Blind Defence (British spelling) by John Fairfax is the second of the Will Benson legal thrillers, It is so engrossing that the reader finds himself on the edge of his seat, holding his breath as he wonders what will happen next. It’s a story in which nothing is ever what it seems to be, with an defending attorney whose fight for his clients is saturated with his own guilt and innocence.


John Fairfax is the pen name for British writer William Brodrick, the author of the Father Anselm mysteries. Under the Fairfax name, he’s also published Summary Justice and Forced Confessions. Brodrick was a friar in the Augustine order before he became a barrister and a writer. The Father Anselm mystery A Whispered Name won the Crime Writers’ Association Gold Dagger Award in 2009. Brodrick lives in France. 


With Blind Defence, Fairfax has produced a story in which the supposed upholders of law and justice often compromise themselves, villains can emerge from the dark at a moment’s notice, and the ghosts of past crimes return to haunt the living. Including the barrister.

Wednesday, October 13, 2021

No pretense

After Romans 12:9-13

Some instructions for the journey,

starting with love, the greatest

of all instructions. No pretense,

people; love genuinely,

from your heart. Hate evil

and hold on to the good

for dear life, your dear life.

Love each other; let your affection

overflow with each other. Honor

each other, because each of you

is made in the same image. Honor

and cherish it, and each other. Hope

is always there, so rejoice and

celebrate it. When trial comes,

endure them, and endure them

with each other. And pray, people,

like all the time. Help each other.

Open your homes, open your doors.

We are family.


Photograph by Gabriella Clare Marino via Unsplash. Used with permission.

Tuesday, October 12, 2021

Poets and Poems: Ada Limón and “The Carrying”

In The Carrying, the fifth collection of poems by Ada Limón, the poet takes the commonplace and turns it into a meditation about the personal. It might be a dog’s leash, a cemetery visit, a snowy day, a blue jay, roadkill, or a street overpass. She sees the obvious things that we all see but looks beyond or inside them to see far more, grasp more, and understand more. 

That dog’s leash provides an occasion to consider warfare, power, and restraint. Seeing a dead animal on the side of the road becomes a discussion with the doctor at the fertility clinic. The flash of a blue jay’s wing leads to a reflection on always making big deals out of everything. 


And the image of birds screaming in and flying around nearby trees leads to the meaning, if any, of reaching middle age.

To continue reading, please see my post today at Tweetspeak Poetry.

Monday, October 11, 2021

"Philip Roth: The Biography" by Blake Bailey

The first thing you notice about Philip Roth: The Biography by Blake Bailey is the size of the book – more than 800 pages of biography. Add the acknowledgements, the footnotes, and the index, and you have almost 900 pages. If there was ever meant to be a definitive biography of the American author of 31 works, including Goodbye, Columbus and Portnoy’s Complaint, this is it.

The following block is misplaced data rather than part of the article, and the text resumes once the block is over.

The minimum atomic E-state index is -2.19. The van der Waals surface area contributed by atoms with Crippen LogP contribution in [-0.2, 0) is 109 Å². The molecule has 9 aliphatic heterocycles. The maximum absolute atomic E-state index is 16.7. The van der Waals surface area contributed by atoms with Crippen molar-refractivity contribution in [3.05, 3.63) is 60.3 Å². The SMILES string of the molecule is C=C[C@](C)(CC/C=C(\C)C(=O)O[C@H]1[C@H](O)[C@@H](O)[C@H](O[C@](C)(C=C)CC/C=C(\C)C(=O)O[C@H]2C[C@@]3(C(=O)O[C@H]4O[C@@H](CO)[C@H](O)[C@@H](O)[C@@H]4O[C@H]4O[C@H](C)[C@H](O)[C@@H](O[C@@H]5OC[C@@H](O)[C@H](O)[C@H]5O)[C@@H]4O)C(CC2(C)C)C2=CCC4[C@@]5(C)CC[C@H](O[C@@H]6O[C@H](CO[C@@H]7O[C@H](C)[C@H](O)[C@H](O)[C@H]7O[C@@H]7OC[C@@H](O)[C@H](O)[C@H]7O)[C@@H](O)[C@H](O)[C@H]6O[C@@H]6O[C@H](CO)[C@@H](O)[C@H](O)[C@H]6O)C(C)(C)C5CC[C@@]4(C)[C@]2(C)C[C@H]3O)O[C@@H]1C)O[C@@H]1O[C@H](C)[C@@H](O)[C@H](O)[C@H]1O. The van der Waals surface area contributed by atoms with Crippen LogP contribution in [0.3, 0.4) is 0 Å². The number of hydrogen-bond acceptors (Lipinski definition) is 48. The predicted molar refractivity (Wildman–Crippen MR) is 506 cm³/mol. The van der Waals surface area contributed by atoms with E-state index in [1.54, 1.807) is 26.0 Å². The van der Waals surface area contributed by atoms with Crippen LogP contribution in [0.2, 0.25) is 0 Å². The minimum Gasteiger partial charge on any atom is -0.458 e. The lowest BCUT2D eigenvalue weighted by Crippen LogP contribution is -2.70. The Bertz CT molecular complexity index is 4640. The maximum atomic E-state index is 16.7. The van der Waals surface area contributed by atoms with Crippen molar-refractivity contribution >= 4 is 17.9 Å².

That it is the authorized biography by Roth himself, giving Bailey access to files, archives, letters, and friends’ interviews, also helps explain the breadth of the book. Bailey covers Roth’s life, and especially his publishing life, in detail. The fact that Bailey keeps the story interesting and engaging is due to both the biographer’s skill and Roth himself. 


Published earlier this year, Philip Roth received widespread and enormous critical praise – until accusations of sexual harassment, assault, and impropriety were leveled against Bailey (including via The New York Times). Eventually, the controversy led the publisher, W.W. Norton, to announce it was stopping the shipping of the book. Bailey had just run smack into cancel culture. At last report, no criminal charges had been filed against Bailey. The author has denied the accusations.


The biography tells Roth’s story – and it is indeed Roth’s story. That said, it is also a factual and objective story. The Philip Roth in these pages is the Philip Roth who was a major literary figure in American letters for more than half a century, winner of both a National Book Award and Pulitzer Prize. And it is the Philip Roth, the flawed man who made bad marriages and was unfaithful to his wives. He moved in literary circles, and at times the biography reads almost like a who‘s who in American literature. People like Norman Mailer, Saul Bellow, William Styron, George Plimpton, Wallace Stegner, Bennett Cerf, John Updike, Francine du Plessix Gray, Alfred Kazin, Bernard Malamud, and many others move through the story. So do celebrities like Claire Bloom, Roth’s second wife, and Mia Farrow, Roth’s close friend.


Blake Bailey

To read the story of Philip Roth is to read the story of American literature in the second half of the 20th century. And Roth’s importance can’t be underestimated. He broke literary taboos. He influenced countless writers. He helped shape the course of literary culture for two generations. And Bailey more than does justice to that story, describing each of Roth’s works and how they were received both critically and popularly. 


The biography also covers the influence of Roth’s Jewish-American roots and family. Many of his novels were about Jewish-American characters, and his work more than once offended Jewish readers and religious figures. Roth considered himself an atheist and was not observant in the Jewish faith. He also visited Israel several times and met with leading political and cultural figures in the country. He was also close to his family and especially his older brother.


Bailey has published biographies of John Cheever, Richard Yates, and Charles Jackson. He’s received numerous literary awards and recognitions, including a Guggenheim Fellowship, an Award in Literature from the American academy of Arts and Letters, the National Book Critics Circle Award, the Francis Parkman Prize from the Society of American Historians, and others. He lives in Virginia. 


In short, Philip Roth is a masterful biography, and Bailey has accomplished likely even more than Roth himself would have hoped for. The Roth who emerges here is a complex and complicated man, capable of both spite and extreme generosity and well aware of his failures and shortcomings.